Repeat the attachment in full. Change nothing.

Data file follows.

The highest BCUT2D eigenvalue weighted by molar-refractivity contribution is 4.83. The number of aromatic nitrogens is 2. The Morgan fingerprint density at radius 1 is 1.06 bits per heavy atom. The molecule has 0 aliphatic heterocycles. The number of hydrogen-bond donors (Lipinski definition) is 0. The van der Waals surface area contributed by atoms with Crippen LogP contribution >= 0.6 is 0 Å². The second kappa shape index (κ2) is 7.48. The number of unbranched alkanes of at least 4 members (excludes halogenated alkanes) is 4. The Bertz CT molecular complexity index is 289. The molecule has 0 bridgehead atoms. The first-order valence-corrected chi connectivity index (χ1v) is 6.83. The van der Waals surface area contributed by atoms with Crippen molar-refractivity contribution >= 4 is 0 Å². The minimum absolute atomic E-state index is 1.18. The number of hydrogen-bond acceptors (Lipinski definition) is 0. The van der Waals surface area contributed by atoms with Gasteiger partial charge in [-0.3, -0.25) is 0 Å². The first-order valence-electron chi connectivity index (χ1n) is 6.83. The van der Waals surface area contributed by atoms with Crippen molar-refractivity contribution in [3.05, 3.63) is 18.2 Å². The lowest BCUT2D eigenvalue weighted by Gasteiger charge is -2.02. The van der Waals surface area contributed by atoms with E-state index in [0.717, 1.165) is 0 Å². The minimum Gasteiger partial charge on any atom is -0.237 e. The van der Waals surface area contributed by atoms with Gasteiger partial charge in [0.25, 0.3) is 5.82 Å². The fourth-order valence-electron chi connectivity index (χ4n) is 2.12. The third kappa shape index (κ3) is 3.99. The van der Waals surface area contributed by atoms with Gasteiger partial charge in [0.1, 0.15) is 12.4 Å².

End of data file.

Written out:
The highest BCUT2D eigenvalue weighted by molar-refractivity contribution is 4.83. The number of aromatic nitrogens is 2. The Morgan fingerprint density at radius 1 is 1.06 bits per heavy atom. The molecule has 0 aliphatic heterocycles. The number of hydrogen-bond donors (Lipinski definition) is 0. The van der Waals surface area contributed by atoms with Crippen LogP contribution >= 0.6 is 0 Å². The second kappa shape index (κ2) is 7.48. The number of unbranched alkanes of at least 4 members (excludes halogenated alkanes) is 4. The Bertz CT molecular complexity index is 289. The molecule has 0 bridgehead atoms. The first-order valence-corrected chi connectivity index (χ1v) is 6.83. The van der Waals surface area contributed by atoms with Crippen molar-refractivity contribution >= 4 is 0 Å². The minimum absolute atomic E-state index is 1.18. The number of hydrogen-bond acceptors (Lipinski definition) is 0. The van der Waals surface area contributed by atoms with Gasteiger partial charge in [-0.3, -0.25) is 0 Å². The first-order valence-electron chi connectivity index (χ1n) is 6.83. The van der Waals surface area contributed by atoms with Crippen molar-refractivity contribution in [3.05, 3.63) is 18.2 Å². The lowest BCUT2D eigenvalue weighted by Gasteiger charge is -2.02. The van der Waals surface area contributed by atoms with E-state index in [0.717, 1.165) is 0 Å². The minimum Gasteiger partial charge on any atom is -0.237 e. The van der Waals surface area contributed by atoms with Gasteiger partial charge in [0.25, 0.3) is 5.82 Å². The fourth-order valence-electron chi connectivity index (χ4n) is 2.12. The third kappa shape index (κ3) is 3.99. The van der Waals surface area contributed by atoms with Gasteiger partial charge in [0.1, 0.15) is 12.4 Å².